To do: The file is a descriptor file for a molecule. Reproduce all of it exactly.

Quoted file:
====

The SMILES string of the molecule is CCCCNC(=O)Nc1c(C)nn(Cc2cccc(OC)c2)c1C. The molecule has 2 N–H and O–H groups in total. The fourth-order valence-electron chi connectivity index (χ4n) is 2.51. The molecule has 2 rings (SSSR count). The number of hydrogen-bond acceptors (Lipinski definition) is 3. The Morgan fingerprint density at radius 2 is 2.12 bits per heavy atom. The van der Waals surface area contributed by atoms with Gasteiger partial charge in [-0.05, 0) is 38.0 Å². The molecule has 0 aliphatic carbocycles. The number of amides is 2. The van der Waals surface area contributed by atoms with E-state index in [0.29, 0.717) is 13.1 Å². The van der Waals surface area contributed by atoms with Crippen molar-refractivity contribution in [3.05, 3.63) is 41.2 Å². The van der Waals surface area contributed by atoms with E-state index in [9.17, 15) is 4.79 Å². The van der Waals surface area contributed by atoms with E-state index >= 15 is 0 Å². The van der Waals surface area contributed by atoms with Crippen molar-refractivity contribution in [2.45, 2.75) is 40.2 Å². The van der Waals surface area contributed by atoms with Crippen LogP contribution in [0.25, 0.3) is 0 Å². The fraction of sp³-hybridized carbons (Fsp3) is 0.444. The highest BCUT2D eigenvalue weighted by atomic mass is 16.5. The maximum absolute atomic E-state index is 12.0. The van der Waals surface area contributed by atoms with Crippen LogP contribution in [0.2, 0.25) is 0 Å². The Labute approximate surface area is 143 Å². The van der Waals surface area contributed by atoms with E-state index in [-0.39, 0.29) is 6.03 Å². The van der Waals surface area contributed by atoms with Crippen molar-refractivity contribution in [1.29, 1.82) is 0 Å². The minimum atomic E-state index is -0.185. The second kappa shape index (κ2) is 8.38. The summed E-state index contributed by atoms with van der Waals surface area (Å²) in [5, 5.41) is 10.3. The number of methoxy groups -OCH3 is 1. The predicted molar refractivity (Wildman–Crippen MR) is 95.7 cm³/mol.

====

The SMILES string of the molecule is CCCCNC(=O)Nc1c(C)nn(Cc2cccc(OC)c2)c1C. The molecule has 2 N–H and O–H groups in total. The fourth-order valence-electron chi connectivity index (χ4n) is 2.51. The molecule has 2 rings (SSSR count). The number of hydrogen-bond acceptors (Lipinski definition) is 3. The Morgan fingerprint density at radius 2 is 2.12 bits per heavy atom. The van der Waals surface area contributed by atoms with Gasteiger partial charge in [-0.05, 0) is 38.0 Å². The molecule has 0 aliphatic carbocycles. The number of amides is 2. The van der Waals surface area contributed by atoms with E-state index in [0.29, 0.717) is 13.1 Å². The van der Waals surface area contributed by atoms with Crippen molar-refractivity contribution in [3.05, 3.63) is 41.2 Å². The van der Waals surface area contributed by atoms with E-state index in [9.17, 15) is 4.79 Å². The van der Waals surface area contributed by atoms with E-state index >= 15 is 0 Å². The van der Waals surface area contributed by atoms with Crippen molar-refractivity contribution in [2.45, 2.75) is 40.2 Å². The van der Waals surface area contributed by atoms with Crippen LogP contribution in [0.25, 0.3) is 0 Å². The fraction of sp³-hybridized carbons (Fsp3) is 0.444. The highest BCUT2D eigenvalue weighted by atomic mass is 16.5. The maximum absolute atomic E-state index is 12.0. The van der Waals surface area contributed by atoms with Crippen LogP contribution in [0.2, 0.25) is 0 Å². The Labute approximate surface area is 143 Å². The van der Waals surface area contributed by atoms with E-state index in [-0.39, 0.29) is 6.03 Å². The van der Waals surface area contributed by atoms with Crippen molar-refractivity contribution in [1.29, 1.82) is 0 Å². The minimum atomic E-state index is -0.185. The second kappa shape index (κ2) is 8.38. The summed E-state index contributed by atoms with van der Waals surface area (Å²) in [5, 5.41) is 10.3. The number of methoxy groups -OCH3 is 1. The predicted molar refractivity (Wildman–Crippen MR) is 95.7 cm³/mol.